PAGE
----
Lost Structures of Prospect Park
Over the course of its 150-year history, Prospect Park has seen considerable change. While the work of Park designers Olmsted and Vaux is still very much intact, many buildings of their era and later are gone. Take a look at some of these lost structures, as captured in the Prospect Park Alliance Archives. Today, Prospect Park Alliance works to sustain and advance Prospect Park—preserving the natural environment, restoring historic design and providing public programs and amenities for the Park, which receives more than 10 million visits each year.
The Dairy, designed by Frederick Law Olmsted and Calvert Vaux as part of the original design of the Park, was located on Sullivan Hill, just across from the Long Meadow. This cozy farmhouse attracted Park picnickers who stopped by to purchase sandwiches and glasses of fresh milk provided by the half-dozen cows that grazed on Long Meadow grasses. Pre-pasteurization, fresh milk was a near-delicacy for Brooklyn residents, accustomed to a gray, watery variety of milk produced by most city cows. In 1935, the Dairy, in disrepair, was removed by Parks Commissioner Robert Moses.
Strange as it may seem, a replica of George Washington’s home, Mount Vernon, was erected on the Prospect Park Peninsula in 1932 to commemorate the bicentennial of his birth, complete with a Presidential impersonator. From then until 1934, when it was taken down, crowds lined up to pay admission to see the elaborate gardens and meticulously recreated interiors.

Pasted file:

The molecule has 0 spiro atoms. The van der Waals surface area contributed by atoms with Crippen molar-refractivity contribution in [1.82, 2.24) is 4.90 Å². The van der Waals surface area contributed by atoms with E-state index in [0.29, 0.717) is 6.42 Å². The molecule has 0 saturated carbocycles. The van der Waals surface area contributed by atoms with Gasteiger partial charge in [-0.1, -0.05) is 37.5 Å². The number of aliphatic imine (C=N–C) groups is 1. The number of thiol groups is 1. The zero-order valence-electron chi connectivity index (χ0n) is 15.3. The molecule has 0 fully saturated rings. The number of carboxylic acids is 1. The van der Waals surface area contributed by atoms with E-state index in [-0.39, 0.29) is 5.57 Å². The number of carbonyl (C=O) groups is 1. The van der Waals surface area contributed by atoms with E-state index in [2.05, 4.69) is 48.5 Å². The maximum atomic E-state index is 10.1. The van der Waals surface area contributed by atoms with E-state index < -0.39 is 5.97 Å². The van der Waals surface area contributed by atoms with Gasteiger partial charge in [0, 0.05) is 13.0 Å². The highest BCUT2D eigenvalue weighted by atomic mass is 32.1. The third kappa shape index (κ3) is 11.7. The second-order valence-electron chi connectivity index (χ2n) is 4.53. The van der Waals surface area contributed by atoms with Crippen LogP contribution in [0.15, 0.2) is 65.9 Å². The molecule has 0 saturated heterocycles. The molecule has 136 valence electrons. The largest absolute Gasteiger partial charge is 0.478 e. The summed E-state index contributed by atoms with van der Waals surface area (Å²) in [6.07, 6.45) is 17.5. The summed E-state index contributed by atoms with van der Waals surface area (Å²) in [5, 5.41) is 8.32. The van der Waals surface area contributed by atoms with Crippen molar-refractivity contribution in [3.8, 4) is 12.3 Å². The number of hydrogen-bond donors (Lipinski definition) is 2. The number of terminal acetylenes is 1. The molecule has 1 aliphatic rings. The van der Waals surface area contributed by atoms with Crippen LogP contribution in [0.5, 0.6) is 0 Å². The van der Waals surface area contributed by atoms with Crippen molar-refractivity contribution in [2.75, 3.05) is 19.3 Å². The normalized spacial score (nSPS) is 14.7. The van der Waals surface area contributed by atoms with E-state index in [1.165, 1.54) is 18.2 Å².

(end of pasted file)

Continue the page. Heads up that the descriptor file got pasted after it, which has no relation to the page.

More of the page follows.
The Park’s first carousel was erected in 1874 in the northeast corner of the Park. A small, 24-horse structure, it was propelled by an old, blind horse, and cost three cents per ride. The present day Carousel in the Park's Children’s Corner was brought to the Park in 1952 from Coney Island, and is over 100 years old.
The fanciful fountain behind the Soldiers’ and Sailors’ Memorial Arch in Grand Army Plaza is the fourth fountain in that location. Earlier models were installed in 1873 and 1897. The former featured 24 stained-glass windows lit by gas jets, and the latter boasted electric lights and dancing jets of water controlled by a subterranean operator. That fountain was demolished during the construction of the subway, and was replaced with Bailey Fountain in 1932.
Long before the Prospect Park Zoo was constructed, the Park was home to its own menagerie. Located near the Long Meadow, the menagerie opened in 1890 with a bear pit, and quickly grew to include deer, lions, monkeys and birds, housed in cages and pens. The menagerie was inadequately funded and generally in a dilapidated state. When the official Prospect Park Zoo was constructed in 1935, the Park’s animals were moved and menagerie was demolished.
The Thatched Shelter was built 1874 on a low hill at the north end of Long Meadow, just inside the Grand Army Plaza entrance. This Adirondack-style rustic shelter was visually in keeping with the many rustic bridges, platforms and arbors designed by Calvert Vaux for the Park. These thatched and rough-hewn features made of gnarled birch, locust or oak were visual respites from the brick and stone that accompanied city-life. A fire destroyed this structure in 1937.